How the new food safety bill might affect you

Today – a year and half after it was passed by the House of Representatives – the Senate passed the Food Safety and Modernization Act (SB 510) by a 73-25 margin. The bill still has to be brought into line with the House’s version before President Obama can sign it into law—but its basic provisions have already won praise from safe-food advocates as “the most important food-safety legislation in a generation.”

The bill would produce a major shift of regulatory power, granting the Food and Drug Administration (FDA) sweeping new powers to oversee farming and track and recall food products—while also giving the agency the authority to conduct more safety inspections on farms, slaughterhouses, processing plants, etc.

So what does the legislation mean to the average American consumer? Here’s a rundown of the direct effects it may have on all of us:

Slightly higher food costs: Critics of the bill, both on the left and the right, have argued that food producers will pass on the higher costs of stricter regulation to consumer, and there’s a chance that could happen. However, the bill does exempt farms making less than $500,000 per year–and supporters of the bill contend that the FDA’s enhanced oversight will likely save food makers the higher costs associated with removing contaminated food from the marketplace after the fact.

Selling and sharing from your small garden: Opponents have also suggested that the bill would basically outlaw the sale and distribution of fruits and vegetables grown in backyard gardens. This is not the case. As SB 510 is currently worded, small growers who sell their goods at food co-ops, farmer’s markets, roadside stands, etc., wouldn’t have to register with the FDA– though they would still have to comply with whatever state and local food laws are in effect in their area.

Enhanced public health: According to Democratic Illinois Sen. Dick Durbin, who co-sponsored the bill, 76 million Americans are stricken with some sort of preventable foodborne illness each year, resulting in more than 325,000 hospitalizations and 5000 deaths. Advocates of the new bill say that eliminating these outbreaks would save lives—as well as millions in health care costs–each year.

Peace of mind: In the wake of recent recalls of eggs, spinach, pistachios, peanut butter and milk, many Americans are increasingly worried about serious health risks from large-scale corporate agriculture. Of all the world’s industrialized nations, the United States has been among the most resistant to making changes to its food safety laws. Sen. Tom Harkin, one of the bill’s co-sponsors, recently argued that the bill “couldn’t be more urgent or absurdly overdue,” adding, “It is shocking to think that the last comprehensive overhaul of America’s food-safety system was in 1938 — more than seven decades ago.”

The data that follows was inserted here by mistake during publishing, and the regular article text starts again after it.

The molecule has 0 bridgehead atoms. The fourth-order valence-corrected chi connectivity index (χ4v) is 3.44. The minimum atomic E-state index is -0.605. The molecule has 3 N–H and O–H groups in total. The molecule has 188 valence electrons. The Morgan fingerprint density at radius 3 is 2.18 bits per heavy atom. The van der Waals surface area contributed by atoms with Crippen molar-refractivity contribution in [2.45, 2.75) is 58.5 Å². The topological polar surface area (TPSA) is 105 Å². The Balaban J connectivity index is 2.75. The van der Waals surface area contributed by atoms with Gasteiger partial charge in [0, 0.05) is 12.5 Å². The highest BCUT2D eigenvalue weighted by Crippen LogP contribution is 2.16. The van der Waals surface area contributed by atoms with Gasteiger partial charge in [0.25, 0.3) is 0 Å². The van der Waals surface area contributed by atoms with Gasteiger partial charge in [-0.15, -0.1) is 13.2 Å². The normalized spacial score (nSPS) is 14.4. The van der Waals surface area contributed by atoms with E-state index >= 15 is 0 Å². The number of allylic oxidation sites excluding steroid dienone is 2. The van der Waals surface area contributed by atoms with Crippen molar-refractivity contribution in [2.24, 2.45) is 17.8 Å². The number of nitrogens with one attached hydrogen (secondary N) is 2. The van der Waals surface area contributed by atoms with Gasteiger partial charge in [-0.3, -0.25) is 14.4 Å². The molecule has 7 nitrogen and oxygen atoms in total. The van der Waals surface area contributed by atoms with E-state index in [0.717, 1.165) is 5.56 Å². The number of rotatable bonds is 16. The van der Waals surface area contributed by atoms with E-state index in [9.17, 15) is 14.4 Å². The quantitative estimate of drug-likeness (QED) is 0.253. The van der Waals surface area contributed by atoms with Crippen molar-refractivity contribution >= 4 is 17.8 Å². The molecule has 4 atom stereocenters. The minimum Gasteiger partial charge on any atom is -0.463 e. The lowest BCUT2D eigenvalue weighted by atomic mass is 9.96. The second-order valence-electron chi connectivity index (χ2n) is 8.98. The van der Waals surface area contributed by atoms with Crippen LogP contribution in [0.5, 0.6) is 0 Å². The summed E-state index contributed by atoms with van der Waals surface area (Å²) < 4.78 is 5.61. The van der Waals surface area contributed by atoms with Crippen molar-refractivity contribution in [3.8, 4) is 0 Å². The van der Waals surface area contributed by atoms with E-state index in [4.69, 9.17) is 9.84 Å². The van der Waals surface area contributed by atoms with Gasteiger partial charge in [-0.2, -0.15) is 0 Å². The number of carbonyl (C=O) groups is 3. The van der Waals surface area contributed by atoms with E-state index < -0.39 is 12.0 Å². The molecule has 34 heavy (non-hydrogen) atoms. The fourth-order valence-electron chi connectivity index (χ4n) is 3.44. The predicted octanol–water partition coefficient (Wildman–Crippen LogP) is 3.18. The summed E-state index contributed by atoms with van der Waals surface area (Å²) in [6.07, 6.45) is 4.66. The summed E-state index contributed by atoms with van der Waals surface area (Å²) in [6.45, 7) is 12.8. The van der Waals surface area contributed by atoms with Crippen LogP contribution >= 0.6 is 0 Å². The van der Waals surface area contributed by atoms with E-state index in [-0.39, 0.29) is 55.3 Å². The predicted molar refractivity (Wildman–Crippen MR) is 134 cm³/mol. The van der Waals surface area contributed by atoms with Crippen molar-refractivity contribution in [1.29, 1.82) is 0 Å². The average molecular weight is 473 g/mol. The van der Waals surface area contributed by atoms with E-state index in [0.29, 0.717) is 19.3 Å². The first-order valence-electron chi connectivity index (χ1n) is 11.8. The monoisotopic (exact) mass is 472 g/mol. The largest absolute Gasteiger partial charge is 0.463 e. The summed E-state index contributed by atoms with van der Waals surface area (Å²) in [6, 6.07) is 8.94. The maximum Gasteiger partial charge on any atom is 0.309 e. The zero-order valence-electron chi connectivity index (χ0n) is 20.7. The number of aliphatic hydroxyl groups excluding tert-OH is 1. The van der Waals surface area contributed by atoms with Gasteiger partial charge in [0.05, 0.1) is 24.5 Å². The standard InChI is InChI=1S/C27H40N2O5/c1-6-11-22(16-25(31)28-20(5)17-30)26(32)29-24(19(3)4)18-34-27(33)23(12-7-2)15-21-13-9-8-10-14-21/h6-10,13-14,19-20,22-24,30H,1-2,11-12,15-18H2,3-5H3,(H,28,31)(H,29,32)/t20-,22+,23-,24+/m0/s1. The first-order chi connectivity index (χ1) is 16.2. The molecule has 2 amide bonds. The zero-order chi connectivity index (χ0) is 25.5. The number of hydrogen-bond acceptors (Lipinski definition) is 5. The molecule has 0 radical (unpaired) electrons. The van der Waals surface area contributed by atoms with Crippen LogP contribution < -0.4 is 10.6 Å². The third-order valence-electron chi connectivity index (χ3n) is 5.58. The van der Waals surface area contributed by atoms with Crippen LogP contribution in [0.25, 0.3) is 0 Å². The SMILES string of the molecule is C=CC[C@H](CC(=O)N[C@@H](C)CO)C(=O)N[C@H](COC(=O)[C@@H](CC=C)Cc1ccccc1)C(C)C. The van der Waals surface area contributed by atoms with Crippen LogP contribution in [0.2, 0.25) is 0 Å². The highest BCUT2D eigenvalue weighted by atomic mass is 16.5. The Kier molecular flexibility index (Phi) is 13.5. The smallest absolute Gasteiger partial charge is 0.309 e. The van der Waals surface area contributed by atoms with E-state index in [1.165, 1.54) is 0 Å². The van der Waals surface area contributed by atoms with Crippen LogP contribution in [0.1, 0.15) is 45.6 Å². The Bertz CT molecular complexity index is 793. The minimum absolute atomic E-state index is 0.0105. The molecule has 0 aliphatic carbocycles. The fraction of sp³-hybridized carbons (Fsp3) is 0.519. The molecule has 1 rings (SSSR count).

A functional Congress: For the first time in recent memory, the bill fostered a strong bipartisan effort between Republicans and Democrats to do something about a problem that touches just about every American. According to New York Times reporters Gardiner Harris and William Neuman some of the Senate staffers from both parties involved in the negotiations had never even met previous to working on SB 510.

“The group bonded over snacks: specifically, Starburst candies from a staff member of Senator Mike Enzi, a Wyoming Republican, and jelly beans from a staff member of Senator Richard Durbin, an Illinois Democrat,” Harris and Neuman write. “And in the midst of negotiations, the negotiators — nearly all women — took a field trip to a nearby food market so that a Republican staff member could teach the Democrats how to buy high-quality steaks.”

So safer food makes for happier, healthy bodies–and greater bipartisanship. Perhaps the next Slurpee Summit in Washington should feature wheatgrass smoothies.

The Associated Press